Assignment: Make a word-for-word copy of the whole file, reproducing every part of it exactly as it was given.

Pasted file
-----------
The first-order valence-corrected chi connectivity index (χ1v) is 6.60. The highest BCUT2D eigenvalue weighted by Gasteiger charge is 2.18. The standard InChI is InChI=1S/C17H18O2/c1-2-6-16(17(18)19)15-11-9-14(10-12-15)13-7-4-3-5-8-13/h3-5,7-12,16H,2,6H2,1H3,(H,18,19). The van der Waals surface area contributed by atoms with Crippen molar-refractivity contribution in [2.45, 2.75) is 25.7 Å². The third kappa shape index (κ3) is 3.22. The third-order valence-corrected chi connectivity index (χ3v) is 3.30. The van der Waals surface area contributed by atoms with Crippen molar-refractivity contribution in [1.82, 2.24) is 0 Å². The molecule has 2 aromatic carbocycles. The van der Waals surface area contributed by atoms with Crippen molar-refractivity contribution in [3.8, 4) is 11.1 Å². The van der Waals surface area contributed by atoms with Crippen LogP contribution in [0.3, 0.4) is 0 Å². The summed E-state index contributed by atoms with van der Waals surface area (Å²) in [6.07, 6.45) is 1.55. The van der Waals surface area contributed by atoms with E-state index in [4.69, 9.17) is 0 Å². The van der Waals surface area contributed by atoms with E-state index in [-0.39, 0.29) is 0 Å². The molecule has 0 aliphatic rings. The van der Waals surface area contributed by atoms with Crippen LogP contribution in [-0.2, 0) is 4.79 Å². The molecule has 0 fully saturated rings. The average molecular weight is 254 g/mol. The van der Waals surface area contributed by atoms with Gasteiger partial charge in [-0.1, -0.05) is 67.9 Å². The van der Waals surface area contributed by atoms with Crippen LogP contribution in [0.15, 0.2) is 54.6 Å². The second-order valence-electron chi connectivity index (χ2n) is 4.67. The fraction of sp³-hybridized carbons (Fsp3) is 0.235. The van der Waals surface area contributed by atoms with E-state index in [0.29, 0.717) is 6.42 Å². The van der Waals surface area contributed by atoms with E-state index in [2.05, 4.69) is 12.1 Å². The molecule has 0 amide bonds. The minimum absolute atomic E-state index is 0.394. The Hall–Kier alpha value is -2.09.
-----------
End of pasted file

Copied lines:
The first-order valence-corrected chi connectivity index (χ1v) is 6.60. The highest BCUT2D eigenvalue weighted by Gasteiger charge is 2.18. The standard InChI is InChI=1S/C17H18O2/c1-2-6-16(17(18)19)15-11-9-14(10-12-15)13-7-4-3-5-8-13/h3-5,7-12,16H,2,6H2,1H3,(H,18,19). The van der Waals surface area contributed by atoms with Crippen molar-refractivity contribution in [2.45, 2.75) is 25.7 Å². The third kappa shape index (κ3) is 3.22. The third-order valence-corrected chi connectivity index (χ3v) is 3.30. The van der Waals surface area contributed by atoms with Crippen molar-refractivity contribution in [1.82, 2.24) is 0 Å². The molecule has 2 aromatic carbocycles. The van der Waals surface area contributed by atoms with Crippen molar-refractivity contribution in [3.8, 4) is 11.1 Å². The van der Waals surface area contributed by atoms with Crippen LogP contribution in [0.3, 0.4) is 0 Å². The summed E-state index contributed by atoms with van der Waals surface area (Å²) in [6.07, 6.45) is 1.55. The van der Waals surface area contributed by atoms with E-state index in [4.69, 9.17) is 0 Å². The van der Waals surface area contributed by atoms with E-state index in [-0.39, 0.29) is 0 Å². The molecule has 0 aliphatic rings. The van der Waals surface area contributed by atoms with Crippen LogP contribution in [-0.2, 0) is 4.79 Å². The molecule has 0 fully saturated rings. The average molecular weight is 254 g/mol. The van der Waals surface area contributed by atoms with Gasteiger partial charge in [-0.1, -0.05) is 67.9 Å². The van der Waals surface area contributed by atoms with Crippen LogP contribution in [0.15, 0.2) is 54.6 Å². The second-order valence-electron chi connectivity index (χ2n) is 4.67. The fraction of sp³-hybridized carbons (Fsp3) is 0.235. The van der Waals surface area contributed by atoms with E-state index in [0.29, 0.717) is 6.42 Å². The van der Waals surface area contributed by atoms with E-state index in [2.05, 4.69) is 12.1 Å². The molecule has 0 amide bonds. The minimum absolute atomic E-state index is 0.394. The Hall–Kier alpha value is -2.09.